by George Zamora
SOCORRO, N.M., July 14, 2006 – New Mexico Tech hydrology professor Fred M. Phillips is the co-author of a research paper published in a recent issue of the prestigious journal Science.
Phillips was one of nine co-authors of the research paper, titled “Near-Synchronous Interhemispheric Termination of the Last Glacial Maximum in Mid-Latitudes,” which studies isotopic records from polar ice cores as markers of the globally asynchronous warming at the end of the last glaciation during the late Quaternary time.
Phillips, who has been on the New Mexico Tech faculty for more than 25 years, has been the past recipient of numerous national and international awards for his research contributions made to the scientific fields of hydrogeology, geomorphology, and Quaternary geology, which covers the last 1.7 million years of Earth’s geologic history.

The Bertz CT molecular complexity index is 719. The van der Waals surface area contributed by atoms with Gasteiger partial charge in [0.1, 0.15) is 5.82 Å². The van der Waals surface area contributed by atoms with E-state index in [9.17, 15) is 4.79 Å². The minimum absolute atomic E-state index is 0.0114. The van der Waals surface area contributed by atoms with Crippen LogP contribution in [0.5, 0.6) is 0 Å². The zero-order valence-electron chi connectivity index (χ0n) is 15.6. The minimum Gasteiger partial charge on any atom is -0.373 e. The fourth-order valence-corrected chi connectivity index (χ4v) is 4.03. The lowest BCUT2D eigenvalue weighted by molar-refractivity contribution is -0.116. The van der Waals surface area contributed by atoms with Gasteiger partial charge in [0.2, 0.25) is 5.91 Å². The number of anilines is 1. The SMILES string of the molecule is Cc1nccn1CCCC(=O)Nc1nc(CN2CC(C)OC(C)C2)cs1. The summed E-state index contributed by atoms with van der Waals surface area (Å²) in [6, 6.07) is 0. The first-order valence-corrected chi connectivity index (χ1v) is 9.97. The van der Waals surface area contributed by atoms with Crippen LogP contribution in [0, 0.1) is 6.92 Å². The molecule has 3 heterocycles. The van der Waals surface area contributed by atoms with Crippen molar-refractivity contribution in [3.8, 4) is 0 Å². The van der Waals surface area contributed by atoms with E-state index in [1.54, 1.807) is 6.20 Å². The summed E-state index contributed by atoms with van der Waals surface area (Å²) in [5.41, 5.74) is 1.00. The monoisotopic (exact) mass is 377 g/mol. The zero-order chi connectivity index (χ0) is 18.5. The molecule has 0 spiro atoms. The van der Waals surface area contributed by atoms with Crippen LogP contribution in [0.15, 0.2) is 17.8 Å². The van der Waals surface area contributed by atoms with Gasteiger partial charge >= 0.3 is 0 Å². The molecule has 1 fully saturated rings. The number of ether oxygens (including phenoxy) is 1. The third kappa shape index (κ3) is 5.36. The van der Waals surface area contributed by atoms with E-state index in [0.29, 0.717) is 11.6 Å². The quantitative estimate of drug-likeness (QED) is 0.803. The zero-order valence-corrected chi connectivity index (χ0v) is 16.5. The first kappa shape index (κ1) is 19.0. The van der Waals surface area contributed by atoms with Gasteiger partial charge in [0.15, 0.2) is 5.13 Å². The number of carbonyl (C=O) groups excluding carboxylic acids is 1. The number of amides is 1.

Most of Phillips’ diverse research in the geosciences stems from a technique he pioneered of using measured ratios of radioactive isotopes of chlorine formed by cosmic-ray reactions in rocks and other landforms to more accurately date geological events of the past million years, such as earthquakes, landslides, and glaciers.